As Halloween grows to be a bigger and bigger event in this country, I can’t help worrying that Remembrance Day will become less and less significant. I suppose the traditional view is that it exists specifically to remember those who fought and gave their lives in the two World Wars, and as the generation that lived and fought through those wars are lost to us, so too is the connection with those event, and their significance.
And yet members of our armed Forces continue to lose their lives daily overseas: are they any less worthy of an annual moment of gratitude and remembrance than those that went before them? Of course not. Today is All Hallows’ Day, All Saints Day, El Dia de los Muertos, events in the calendar which exist specifically to honour the memory of those who are no longer with us.
This year Remembrance Day falls on a numerically satisfying day: 11.11.11. I am a huge fan of symmetry, which I can only assume appeals to my OCD side, and decided I’d like to be able to bring you a series of 11 posts leading up to Remembrance Day. To my utter astonishment and delight, when I asked a collection of bloggers whose writing I greatly admire and envy to write something on the topic, they all said yes. Thus over the next few days, they will be sharing their thoughts with you.
I happily buy a poppy every year, and tend to keep them on my coats for as long as they survive the elements. This year they even have ones with adhesive on the back so you don’t have to run the gauntlet of inadvertently stabbing yourself with the sharp end of a pin. When we bought ours from the young Army Cadets outside our local supermarket, my girls asked if we could make more flowers when we got home. Never one to turn down a chance to get covered in glue, we set to it and now I can share with you how to make a Poppy Wreath, ‘pinspired’ by this beautiful wreath made from napkins.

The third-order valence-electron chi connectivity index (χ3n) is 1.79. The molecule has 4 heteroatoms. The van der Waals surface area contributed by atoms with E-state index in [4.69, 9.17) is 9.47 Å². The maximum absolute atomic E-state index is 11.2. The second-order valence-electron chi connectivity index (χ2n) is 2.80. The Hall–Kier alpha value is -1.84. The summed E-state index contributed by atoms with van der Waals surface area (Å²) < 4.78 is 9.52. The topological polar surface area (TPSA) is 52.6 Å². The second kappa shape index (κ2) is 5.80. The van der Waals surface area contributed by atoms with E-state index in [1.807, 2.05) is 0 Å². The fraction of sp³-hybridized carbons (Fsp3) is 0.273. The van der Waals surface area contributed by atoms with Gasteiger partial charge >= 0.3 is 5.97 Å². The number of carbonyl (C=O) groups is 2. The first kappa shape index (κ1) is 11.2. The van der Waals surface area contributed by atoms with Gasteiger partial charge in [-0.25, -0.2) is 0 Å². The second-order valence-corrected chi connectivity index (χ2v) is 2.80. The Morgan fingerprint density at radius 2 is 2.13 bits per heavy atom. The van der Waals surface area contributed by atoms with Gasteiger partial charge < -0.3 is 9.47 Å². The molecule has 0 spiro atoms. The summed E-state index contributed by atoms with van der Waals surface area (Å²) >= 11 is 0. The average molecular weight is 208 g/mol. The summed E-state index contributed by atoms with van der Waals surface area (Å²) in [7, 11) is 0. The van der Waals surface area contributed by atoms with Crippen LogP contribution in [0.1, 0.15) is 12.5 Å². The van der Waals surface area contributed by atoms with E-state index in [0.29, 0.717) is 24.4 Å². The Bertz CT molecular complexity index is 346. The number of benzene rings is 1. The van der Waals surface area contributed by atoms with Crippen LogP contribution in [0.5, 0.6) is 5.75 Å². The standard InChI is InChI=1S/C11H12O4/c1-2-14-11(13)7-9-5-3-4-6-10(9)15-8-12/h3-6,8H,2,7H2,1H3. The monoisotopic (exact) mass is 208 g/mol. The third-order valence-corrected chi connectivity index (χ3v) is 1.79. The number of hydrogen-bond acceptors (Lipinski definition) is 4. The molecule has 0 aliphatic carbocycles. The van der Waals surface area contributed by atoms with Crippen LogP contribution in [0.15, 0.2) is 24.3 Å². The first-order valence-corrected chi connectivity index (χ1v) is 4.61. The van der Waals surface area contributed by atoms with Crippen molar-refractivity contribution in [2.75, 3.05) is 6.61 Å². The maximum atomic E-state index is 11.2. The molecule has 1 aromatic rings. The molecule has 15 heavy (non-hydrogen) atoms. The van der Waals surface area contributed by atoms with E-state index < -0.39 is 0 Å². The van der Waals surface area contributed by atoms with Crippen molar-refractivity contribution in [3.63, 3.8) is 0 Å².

You will need:
- red crepe paper
- a paper plate
- black beads
- lots of glue
Firstly fold your crepe paper into a concertina. Then, using a poppy as a template (in my case it was a large one), cut out your crepe paper. If your concertina has worked well, you should have cut several at once. Repeat until you have enough.
Spread your poppies out on a tray, or mess met, and spray with water. I should ‘fess up at this point and admit that I didn’t look at the bottle I grabbed and inadvertantly sprayed half of my poppies with kitchen cleaner. The bleach in the cleaner turned the poppies a lovely orangey colour. So you could do that if you wanted to. Leave your wet poppies (they will be absurdly fragile when wet but the water alters the texture slighty and makes them seem much more lifelike) until dry.
Cut the centre out of the paper plate so that you have a hoop.
Taking each poppy in turn, pinch in the centre to create a more flowery look for your poppy, then stick to your wreath. I found that the best technique was to start from the inside, going round the circle sticking the flowers so that one’s petals went over the top of the one before, then the next under, and so on, before moving on to the outside and then filling in all the gaps.
Leave to dry.
Finally you will need to stick the black beads (you could also use buttons or rolled up pieces of black tissue paper if you don’t happen to have a damaged bracelet to hand!) to the centre of your poppies.
Finally, hang your wreath and feel a deep sense of respect and gratitude 😀